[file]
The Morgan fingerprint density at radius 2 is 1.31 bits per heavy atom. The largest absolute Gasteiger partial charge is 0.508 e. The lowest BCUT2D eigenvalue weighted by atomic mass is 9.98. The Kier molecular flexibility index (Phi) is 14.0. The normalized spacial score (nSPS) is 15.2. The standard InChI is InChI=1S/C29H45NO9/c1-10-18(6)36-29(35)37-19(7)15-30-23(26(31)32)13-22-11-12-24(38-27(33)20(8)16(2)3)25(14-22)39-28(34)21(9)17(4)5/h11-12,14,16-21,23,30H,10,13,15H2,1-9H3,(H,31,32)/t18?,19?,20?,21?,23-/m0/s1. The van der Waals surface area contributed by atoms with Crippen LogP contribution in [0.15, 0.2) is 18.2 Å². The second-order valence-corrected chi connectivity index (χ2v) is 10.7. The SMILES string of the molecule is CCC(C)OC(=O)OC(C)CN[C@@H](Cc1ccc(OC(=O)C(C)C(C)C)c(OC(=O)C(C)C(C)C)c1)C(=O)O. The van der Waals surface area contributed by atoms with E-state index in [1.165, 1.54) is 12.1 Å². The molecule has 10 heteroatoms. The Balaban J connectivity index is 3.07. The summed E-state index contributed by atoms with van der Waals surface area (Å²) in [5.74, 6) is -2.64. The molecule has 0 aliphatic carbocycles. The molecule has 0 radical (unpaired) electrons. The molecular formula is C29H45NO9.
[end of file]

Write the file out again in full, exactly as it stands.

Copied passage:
The Morgan fingerprint density at radius 2 is 1.31 bits per heavy atom. The largest absolute Gasteiger partial charge is 0.508 e. The lowest BCUT2D eigenvalue weighted by atomic mass is 9.98. The Kier molecular flexibility index (Phi) is 14.0. The normalized spacial score (nSPS) is 15.2. The standard InChI is InChI=1S/C29H45NO9/c1-10-18(6)36-29(35)37-19(7)15-30-23(26(31)32)13-22-11-12-24(38-27(33)20(8)16(2)3)25(14-22)39-28(34)21(9)17(4)5/h11-12,14,16-21,23,30H,10,13,15H2,1-9H3,(H,31,32)/t18?,19?,20?,21?,23-/m0/s1. The van der Waals surface area contributed by atoms with Crippen LogP contribution in [0.15, 0.2) is 18.2 Å². The second-order valence-corrected chi connectivity index (χ2v) is 10.7. The SMILES string of the molecule is CCC(C)OC(=O)OC(C)CN[C@@H](Cc1ccc(OC(=O)C(C)C(C)C)c(OC(=O)C(C)C(C)C)c1)C(=O)O. The van der Waals surface area contributed by atoms with E-state index in [1.165, 1.54) is 12.1 Å². The molecule has 10 heteroatoms. The Balaban J connectivity index is 3.07. The summed E-state index contributed by atoms with van der Waals surface area (Å²) in [5.74, 6) is -2.64. The molecule has 0 aliphatic carbocycles. The molecule has 0 radical (unpaired) electrons. The molecular formula is C29H45NO9.